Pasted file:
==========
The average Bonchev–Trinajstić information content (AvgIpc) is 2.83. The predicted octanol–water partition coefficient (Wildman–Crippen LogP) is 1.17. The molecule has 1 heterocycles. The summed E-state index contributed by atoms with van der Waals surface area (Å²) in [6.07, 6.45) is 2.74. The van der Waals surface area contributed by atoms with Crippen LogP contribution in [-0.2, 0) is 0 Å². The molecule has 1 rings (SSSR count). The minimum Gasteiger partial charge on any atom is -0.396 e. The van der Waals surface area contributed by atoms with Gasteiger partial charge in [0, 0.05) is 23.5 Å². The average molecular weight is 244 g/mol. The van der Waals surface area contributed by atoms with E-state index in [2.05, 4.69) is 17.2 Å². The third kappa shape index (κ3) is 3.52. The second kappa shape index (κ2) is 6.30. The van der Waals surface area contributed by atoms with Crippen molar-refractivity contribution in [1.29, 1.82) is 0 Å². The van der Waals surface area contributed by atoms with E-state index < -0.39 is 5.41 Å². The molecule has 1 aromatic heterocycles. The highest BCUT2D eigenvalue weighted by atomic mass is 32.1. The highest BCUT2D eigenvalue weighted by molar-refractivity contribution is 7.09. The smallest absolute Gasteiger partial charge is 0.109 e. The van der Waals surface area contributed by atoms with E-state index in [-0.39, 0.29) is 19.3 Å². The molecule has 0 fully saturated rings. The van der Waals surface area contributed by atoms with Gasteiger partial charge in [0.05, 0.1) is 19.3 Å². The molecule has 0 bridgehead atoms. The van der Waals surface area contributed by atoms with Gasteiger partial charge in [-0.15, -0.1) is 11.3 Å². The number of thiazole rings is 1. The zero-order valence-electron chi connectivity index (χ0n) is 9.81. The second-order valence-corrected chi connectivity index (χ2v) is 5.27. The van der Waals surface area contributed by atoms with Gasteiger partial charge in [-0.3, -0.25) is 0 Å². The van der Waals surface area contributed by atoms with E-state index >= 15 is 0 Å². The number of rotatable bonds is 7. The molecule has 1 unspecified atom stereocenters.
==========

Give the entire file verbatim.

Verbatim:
The average Bonchev–Trinajstić information content (AvgIpc) is 2.83. The predicted octanol–water partition coefficient (Wildman–Crippen LogP) is 1.17. The molecule has 1 heterocycles. The summed E-state index contributed by atoms with van der Waals surface area (Å²) in [6.07, 6.45) is 2.74. The van der Waals surface area contributed by atoms with Crippen LogP contribution in [-0.2, 0) is 0 Å². The molecule has 1 rings (SSSR count). The minimum Gasteiger partial charge on any atom is -0.396 e. The van der Waals surface area contributed by atoms with Gasteiger partial charge in [0, 0.05) is 23.5 Å². The average molecular weight is 244 g/mol. The van der Waals surface area contributed by atoms with E-state index in [2.05, 4.69) is 17.2 Å². The third kappa shape index (κ3) is 3.52. The second kappa shape index (κ2) is 6.30. The van der Waals surface area contributed by atoms with Crippen molar-refractivity contribution in [1.29, 1.82) is 0 Å². The van der Waals surface area contributed by atoms with E-state index < -0.39 is 5.41 Å². The molecule has 1 aromatic heterocycles. The highest BCUT2D eigenvalue weighted by atomic mass is 32.1. The highest BCUT2D eigenvalue weighted by molar-refractivity contribution is 7.09. The smallest absolute Gasteiger partial charge is 0.109 e. The van der Waals surface area contributed by atoms with E-state index in [-0.39, 0.29) is 19.3 Å². The molecule has 0 fully saturated rings. The van der Waals surface area contributed by atoms with Gasteiger partial charge in [0.05, 0.1) is 19.3 Å². The molecule has 0 bridgehead atoms. The van der Waals surface area contributed by atoms with Gasteiger partial charge in [-0.15, -0.1) is 11.3 Å². The number of thiazole rings is 1. The zero-order valence-electron chi connectivity index (χ0n) is 9.81. The second-order valence-corrected chi connectivity index (χ2v) is 5.27. The van der Waals surface area contributed by atoms with Gasteiger partial charge in [-0.3, -0.25) is 0 Å². The van der Waals surface area contributed by atoms with E-state index >= 15 is 0 Å². The number of rotatable bonds is 7. The molecule has 1 unspecified atom stereocenters.